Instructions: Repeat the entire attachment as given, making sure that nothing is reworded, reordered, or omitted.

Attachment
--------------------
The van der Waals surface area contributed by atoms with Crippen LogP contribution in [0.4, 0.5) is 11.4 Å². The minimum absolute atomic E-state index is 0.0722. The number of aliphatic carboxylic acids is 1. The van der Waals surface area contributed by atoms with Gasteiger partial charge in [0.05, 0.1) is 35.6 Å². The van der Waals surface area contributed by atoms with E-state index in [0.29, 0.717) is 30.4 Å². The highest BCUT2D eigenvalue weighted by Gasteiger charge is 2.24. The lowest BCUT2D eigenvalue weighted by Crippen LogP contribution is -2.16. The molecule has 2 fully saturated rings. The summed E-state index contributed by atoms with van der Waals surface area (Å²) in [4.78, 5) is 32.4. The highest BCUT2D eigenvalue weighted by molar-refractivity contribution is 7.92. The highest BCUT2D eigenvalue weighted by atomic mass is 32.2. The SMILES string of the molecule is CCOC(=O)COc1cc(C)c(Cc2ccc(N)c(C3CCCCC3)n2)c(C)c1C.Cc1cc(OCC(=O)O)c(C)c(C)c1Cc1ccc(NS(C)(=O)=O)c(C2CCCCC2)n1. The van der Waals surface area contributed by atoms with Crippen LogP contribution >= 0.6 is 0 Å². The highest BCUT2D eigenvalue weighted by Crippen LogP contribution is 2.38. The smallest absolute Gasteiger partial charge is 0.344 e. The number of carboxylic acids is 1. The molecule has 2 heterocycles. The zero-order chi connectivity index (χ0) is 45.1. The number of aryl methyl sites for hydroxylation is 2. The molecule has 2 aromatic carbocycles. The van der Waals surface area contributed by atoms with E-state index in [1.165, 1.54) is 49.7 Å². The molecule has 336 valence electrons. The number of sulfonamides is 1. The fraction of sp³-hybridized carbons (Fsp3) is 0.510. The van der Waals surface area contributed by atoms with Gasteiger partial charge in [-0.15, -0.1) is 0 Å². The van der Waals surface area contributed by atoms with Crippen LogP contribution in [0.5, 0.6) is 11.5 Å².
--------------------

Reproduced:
The van der Waals surface area contributed by atoms with Crippen LogP contribution in [0.4, 0.5) is 11.4 Å². The minimum absolute atomic E-state index is 0.0722. The number of aliphatic carboxylic acids is 1. The van der Waals surface area contributed by atoms with Gasteiger partial charge in [0.05, 0.1) is 35.6 Å². The van der Waals surface area contributed by atoms with E-state index in [0.29, 0.717) is 30.4 Å². The highest BCUT2D eigenvalue weighted by Gasteiger charge is 2.24. The lowest BCUT2D eigenvalue weighted by Crippen LogP contribution is -2.16. The molecule has 2 fully saturated rings. The summed E-state index contributed by atoms with van der Waals surface area (Å²) in [4.78, 5) is 32.4. The highest BCUT2D eigenvalue weighted by molar-refractivity contribution is 7.92. The highest BCUT2D eigenvalue weighted by atomic mass is 32.2. The SMILES string of the molecule is CCOC(=O)COc1cc(C)c(Cc2ccc(N)c(C3CCCCC3)n2)c(C)c1C.Cc1cc(OCC(=O)O)c(C)c(C)c1Cc1ccc(NS(C)(=O)=O)c(C2CCCCC2)n1. The van der Waals surface area contributed by atoms with Crippen LogP contribution >= 0.6 is 0 Å². The highest BCUT2D eigenvalue weighted by Crippen LogP contribution is 2.38. The smallest absolute Gasteiger partial charge is 0.344 e. The number of carboxylic acids is 1. The molecule has 2 heterocycles. The zero-order chi connectivity index (χ0) is 45.1. The number of aryl methyl sites for hydroxylation is 2. The molecule has 2 aromatic carbocycles. The van der Waals surface area contributed by atoms with E-state index in [1.165, 1.54) is 49.7 Å². The molecule has 336 valence electrons. The number of sulfonamides is 1. The fraction of sp³-hybridized carbons (Fsp3) is 0.510. The van der Waals surface area contributed by atoms with Gasteiger partial charge in [-0.15, -0.1) is 0 Å². The van der Waals surface area contributed by atoms with Crippen LogP contribution in [0.5, 0.6) is 11.5 Å².